Dairy Cold Chain from Start to Shop Sale

May 26, 2020

Of the five major markets in the world, Europe has the biggest dairy consumption, followed by the Asia-Pacific region. The two regions’ dairy culture is well-established with a high per capita consumption rate and a trade infrastructure better prepared for the movement of dairy produce. Countries with low per capita milk consumption of less than 30 kilograms per year include most of central Africa, Senegal, and East and Southeast Asia.

Dairy includes milk, milk powder, butter, yogurt, cream, cheese, desserts, and other dairy products, with grocery retailers demanding the largest segment of all dairy products in 2019. Supermarkets and other large grocery retailers offer the most convenient and efficient way for dairy to reach the consumer commercially, from the farms’ milking parlors to the stores’ glass-door refrigerators.

Dairy’s Globalized Market

The compound annual growth rate (CAGR) of the dairy industry is expected to continue its upward path at 5.2 percent to be worth $645.8 billion by 2025. The boost is attributed to rising populations, increased urbanization, and consumers’ better understanding of the nutritional value of dairy—although the increased awareness has also meant more sales in alternatives to milk due to allergies and lactose intolerance.

The increased demand has also spurred increased investment. Some of the biggest actors in the dairy industry include the European based companies of Nestle S.A., Danone S.A., Arla Foods, Royal Friesland N.V., Parmalat S.p.A., and SODIAAL. Companies from North America include Dairy Farmers of America Inc. Dean Foods Company, Saputo Inc., and Kraft Heinz Company. Other large dairy corporations include Megmilk Snow Brand Co. from Japan and Fonterra Co-operative Group Limited in New Zealand.

Safety First

Bringing milk from the farm to the packers or to other dairy product manufacturers is part of the journey to the consumer. With the various stages of the supply chain, preventing foodborne illnesses associated with milk has made it one of the most regulated products in the food sector. For example, in 1924, 25 percent of food-related illness was sourced to milk products in the U.S., leading to the first pasteurized milk ordinance that has helped reduce the rate to less than one percent.

Designing a cold chain requires temperature tracking. Bacteria in milk won’t grow and cause contamination if stored below 70 degrees Celsius but often needs a lower storage temperature of 4.50 degrees Celsius to maintain its quality. The type of product also dictates its shelf life, with a liter of milk needing to be on the grocery shelf more quickly than a liter of ice cream. The different rates of perishing make the transport of different types of dairy products more complex. It also increases the risk of cross-contamination through spills. The risks involved emphasize the importance of cleaning schedules during the cold chain journey to maintain good sanitation and reduce the risk of harmful bacteria. All procedures during the cold chain process require close monitoring and accurate records so that if contamination occurs, the cause can be traced.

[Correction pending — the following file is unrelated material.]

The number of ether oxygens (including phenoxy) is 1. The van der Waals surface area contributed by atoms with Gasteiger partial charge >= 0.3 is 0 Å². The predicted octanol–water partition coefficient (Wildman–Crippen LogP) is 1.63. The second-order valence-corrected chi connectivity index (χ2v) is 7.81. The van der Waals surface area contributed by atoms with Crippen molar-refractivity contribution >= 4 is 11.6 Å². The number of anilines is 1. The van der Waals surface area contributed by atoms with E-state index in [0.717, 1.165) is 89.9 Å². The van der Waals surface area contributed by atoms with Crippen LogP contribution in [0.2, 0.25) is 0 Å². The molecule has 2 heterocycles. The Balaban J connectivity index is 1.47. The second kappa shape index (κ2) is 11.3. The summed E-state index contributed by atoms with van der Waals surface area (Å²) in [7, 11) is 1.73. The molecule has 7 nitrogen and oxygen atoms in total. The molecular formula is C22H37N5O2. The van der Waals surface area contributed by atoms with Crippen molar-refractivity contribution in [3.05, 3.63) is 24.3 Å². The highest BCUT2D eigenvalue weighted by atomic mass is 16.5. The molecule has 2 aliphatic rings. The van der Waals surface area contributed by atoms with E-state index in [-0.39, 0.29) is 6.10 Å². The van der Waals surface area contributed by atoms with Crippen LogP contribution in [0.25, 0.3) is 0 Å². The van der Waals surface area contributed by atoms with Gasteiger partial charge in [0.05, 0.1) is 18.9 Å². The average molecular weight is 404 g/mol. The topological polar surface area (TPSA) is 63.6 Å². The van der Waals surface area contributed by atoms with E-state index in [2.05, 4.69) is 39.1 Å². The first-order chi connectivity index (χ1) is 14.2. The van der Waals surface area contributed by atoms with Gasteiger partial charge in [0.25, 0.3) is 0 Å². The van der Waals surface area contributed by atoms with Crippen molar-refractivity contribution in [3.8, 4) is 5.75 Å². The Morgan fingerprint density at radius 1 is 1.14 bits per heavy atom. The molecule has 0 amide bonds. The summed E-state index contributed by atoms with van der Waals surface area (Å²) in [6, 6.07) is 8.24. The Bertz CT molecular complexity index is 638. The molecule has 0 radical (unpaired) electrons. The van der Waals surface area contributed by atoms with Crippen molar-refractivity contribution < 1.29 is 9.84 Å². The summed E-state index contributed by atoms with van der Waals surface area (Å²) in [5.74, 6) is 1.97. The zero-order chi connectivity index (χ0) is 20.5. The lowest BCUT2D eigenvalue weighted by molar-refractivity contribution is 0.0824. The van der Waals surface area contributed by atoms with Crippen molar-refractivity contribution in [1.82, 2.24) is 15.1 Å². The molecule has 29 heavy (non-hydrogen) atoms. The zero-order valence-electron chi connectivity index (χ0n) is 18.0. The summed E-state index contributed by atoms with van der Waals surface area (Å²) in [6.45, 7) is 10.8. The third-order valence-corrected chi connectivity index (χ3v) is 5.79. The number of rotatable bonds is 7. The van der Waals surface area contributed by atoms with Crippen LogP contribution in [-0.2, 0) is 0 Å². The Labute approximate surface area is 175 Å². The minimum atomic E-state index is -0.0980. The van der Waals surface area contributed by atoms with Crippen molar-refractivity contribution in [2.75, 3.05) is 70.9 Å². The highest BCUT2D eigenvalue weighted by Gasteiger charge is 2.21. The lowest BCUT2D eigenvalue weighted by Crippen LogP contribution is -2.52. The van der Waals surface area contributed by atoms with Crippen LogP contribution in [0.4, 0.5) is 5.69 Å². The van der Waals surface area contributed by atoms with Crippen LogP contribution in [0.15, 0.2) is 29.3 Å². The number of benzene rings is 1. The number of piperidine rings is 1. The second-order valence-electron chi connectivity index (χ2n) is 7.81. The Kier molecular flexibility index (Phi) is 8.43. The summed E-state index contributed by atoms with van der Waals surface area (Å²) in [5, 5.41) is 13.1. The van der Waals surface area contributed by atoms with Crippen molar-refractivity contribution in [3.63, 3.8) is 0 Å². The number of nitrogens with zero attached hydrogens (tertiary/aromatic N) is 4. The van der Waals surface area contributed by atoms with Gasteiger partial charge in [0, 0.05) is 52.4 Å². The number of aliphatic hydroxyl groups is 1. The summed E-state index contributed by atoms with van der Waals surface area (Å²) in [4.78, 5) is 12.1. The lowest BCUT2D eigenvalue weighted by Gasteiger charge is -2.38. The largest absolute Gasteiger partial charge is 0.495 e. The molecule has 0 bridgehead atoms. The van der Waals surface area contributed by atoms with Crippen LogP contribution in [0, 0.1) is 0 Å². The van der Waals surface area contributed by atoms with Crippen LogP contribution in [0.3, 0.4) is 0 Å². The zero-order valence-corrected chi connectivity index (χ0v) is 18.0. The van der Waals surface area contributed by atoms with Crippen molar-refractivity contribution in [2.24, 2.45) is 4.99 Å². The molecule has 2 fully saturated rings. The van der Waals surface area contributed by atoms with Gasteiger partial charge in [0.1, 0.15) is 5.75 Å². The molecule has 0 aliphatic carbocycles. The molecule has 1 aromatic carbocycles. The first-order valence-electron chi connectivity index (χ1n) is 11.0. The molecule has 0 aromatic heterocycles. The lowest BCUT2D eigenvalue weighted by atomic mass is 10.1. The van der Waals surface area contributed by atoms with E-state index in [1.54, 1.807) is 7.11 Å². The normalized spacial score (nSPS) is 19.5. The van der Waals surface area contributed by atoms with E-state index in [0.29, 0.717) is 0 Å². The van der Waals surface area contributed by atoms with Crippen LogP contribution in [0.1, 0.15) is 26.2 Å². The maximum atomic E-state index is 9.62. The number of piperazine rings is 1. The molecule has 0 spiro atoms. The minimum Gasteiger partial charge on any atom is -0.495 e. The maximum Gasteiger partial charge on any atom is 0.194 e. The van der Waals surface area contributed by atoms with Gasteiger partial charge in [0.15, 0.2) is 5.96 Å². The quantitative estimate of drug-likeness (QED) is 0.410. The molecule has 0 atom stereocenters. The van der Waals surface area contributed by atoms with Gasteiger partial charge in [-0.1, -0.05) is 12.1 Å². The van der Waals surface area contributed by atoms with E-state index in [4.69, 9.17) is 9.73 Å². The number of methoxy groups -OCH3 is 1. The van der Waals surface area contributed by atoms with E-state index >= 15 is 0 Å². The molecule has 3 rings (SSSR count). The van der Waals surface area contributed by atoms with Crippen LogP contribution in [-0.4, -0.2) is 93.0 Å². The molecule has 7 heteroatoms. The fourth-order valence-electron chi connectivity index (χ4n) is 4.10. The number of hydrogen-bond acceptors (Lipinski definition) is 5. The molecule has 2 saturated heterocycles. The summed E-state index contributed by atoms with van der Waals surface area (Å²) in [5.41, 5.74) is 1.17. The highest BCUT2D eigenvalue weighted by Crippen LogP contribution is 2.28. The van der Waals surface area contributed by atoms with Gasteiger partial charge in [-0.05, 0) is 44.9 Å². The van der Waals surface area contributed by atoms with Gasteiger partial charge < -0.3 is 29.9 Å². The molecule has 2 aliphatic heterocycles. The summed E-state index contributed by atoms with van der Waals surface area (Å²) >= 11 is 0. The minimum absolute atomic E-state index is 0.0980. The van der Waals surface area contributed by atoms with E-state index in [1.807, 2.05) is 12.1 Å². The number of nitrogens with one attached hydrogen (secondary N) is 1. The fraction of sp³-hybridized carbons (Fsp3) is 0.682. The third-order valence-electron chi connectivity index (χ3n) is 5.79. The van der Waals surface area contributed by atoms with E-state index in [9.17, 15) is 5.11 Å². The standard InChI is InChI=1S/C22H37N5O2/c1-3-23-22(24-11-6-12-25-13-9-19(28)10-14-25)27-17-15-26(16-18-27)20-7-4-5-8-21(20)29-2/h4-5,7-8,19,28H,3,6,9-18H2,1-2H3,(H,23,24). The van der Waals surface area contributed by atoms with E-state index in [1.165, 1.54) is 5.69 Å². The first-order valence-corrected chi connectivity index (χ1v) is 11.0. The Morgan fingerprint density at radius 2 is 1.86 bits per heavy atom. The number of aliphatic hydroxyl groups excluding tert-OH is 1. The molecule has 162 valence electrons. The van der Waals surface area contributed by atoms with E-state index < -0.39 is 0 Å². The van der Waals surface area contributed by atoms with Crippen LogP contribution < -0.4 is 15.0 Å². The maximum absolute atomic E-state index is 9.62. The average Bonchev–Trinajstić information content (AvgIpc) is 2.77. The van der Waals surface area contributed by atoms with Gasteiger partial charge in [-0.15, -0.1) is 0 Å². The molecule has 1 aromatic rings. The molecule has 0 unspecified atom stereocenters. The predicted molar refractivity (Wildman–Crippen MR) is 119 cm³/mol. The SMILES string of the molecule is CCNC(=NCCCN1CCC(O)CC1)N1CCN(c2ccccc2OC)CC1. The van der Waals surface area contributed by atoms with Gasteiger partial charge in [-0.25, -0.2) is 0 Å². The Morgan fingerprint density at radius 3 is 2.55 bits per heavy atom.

Eating dairyInnovating to Improve

Innovative solutions to maintain temperature-sensitive products throughout the supply chain require an understanding of how the product perishes. The additional layer of safety in the cold chain depends on the effectiveness of the refrigeration equipment.

The main areas where innovations have improved the cold chain include:

  • Cooling systems to reduce temperatures and slow the rate of deterioration
  • Transport of the products at a constant temperature
  • Facilities where dairy processing procedures are conducted in a cool and sanitary environment
  • Methods for packing and distribution of the end product while maintaining a low temperature, and maintaining cold storage while giving easy access at the retail outlet.

The dairy supply chain involves distance, cutting transport time, maintaining storage temperatures, and packaging that ensures product quality and safety. A mixture of harmonized legislation, improved supply chain management, and technological innovations are making sure that the dairy industry remains in a healthy condition over the long term.

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